From financial and political bubbles to bubbles that tickle your senses, we have you covered with two books just published. We invite you to read their Introductions online.
Behind every financial crisis lurks a “political bubble”–policy biases that foster market behaviors leading to financial instability. Rather than tilting against risky behavior, political bubbles–arising from a potent combination of beliefs, institutions, and interests–aid, abet, and amplify risk. Demonstrating how political bubbles helped create the real estate-generated financial bubble and the 2008 financial crisis, this book argues that similar government oversights in the aftermath of the crisis undermined Washington’s response to the “popped” financial bubble, and shows how such patterns have occurred repeatedly throughout US history. The first full accounting of how politics produces financial ruptures, Political Bubbles offers timely lessons that all sectors would do well to heed.
Nolan McCarty is the Susan Dod Brown Professor of Politics and Public Affairs and chair of the Department of Politics at Princeton University. Keith T. Poole is the Philip H. Alston Jr. Distinguished Professor in the Department of Political Science at the University of Georgia. Howard Rosenthal is professor of politics at New York University and the Roger Williams Straus Professor of Social Sciences, Emeritus, at Princeton University.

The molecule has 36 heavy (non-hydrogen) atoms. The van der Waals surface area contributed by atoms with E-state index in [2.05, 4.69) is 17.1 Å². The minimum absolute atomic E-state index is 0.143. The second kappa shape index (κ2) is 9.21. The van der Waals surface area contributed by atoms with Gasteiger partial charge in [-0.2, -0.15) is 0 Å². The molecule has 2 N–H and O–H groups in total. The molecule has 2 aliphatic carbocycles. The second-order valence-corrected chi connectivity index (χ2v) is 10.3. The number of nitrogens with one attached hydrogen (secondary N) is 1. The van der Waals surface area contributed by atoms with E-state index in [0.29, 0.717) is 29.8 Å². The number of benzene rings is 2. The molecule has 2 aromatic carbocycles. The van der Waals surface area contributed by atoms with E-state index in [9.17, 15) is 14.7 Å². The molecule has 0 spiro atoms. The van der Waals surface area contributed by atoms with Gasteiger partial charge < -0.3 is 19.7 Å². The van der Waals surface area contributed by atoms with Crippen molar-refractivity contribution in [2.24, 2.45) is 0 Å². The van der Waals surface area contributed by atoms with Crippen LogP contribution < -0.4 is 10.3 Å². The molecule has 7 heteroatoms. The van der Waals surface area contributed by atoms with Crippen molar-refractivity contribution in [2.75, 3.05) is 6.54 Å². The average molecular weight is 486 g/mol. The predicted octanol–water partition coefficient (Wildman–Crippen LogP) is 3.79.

Introduction online: http://press.princeton.edu/chapters/i9934.pdf
Bubbly may tickle the nose, but Uncorked tackles what the nose and the naked eye cannot–the spectacular science that gives champagne its charm and champagne drinkers immeasurable pleasure. Providing an unprecedented close-up view of the beauty in the bubbles, Gérard Liger-Belair presents images that look surprisingly like lovely flowers, geometric patterns, even galaxies as the bubbles rise through the glass and burst forth on the surface. He illustrates how bubbles form not on the glass itself but are “born” out of debris stuck on the glass wall, how they rise, and how they pop. Offering a colorful history of champagne, Liger-Belair tells us how it is made and he asks if global warming could spell champagne’s demise. In a brand new foreword, renowned chemist Hervé This places the evolution of champagne within the context of molecular gastronomy and the science of cuisine, and in an original afterword, Liger-Belair updates the reader on new developments in the world of bubble science and delves even more deeply into the processes that give champagne its unique and beautiful character.
Gérard Liger-Belair is a physics professor at the University of Reims, located in the Champagne region of France.
Introduction online: http://press.princeton.edu/chapters/i9939.pdf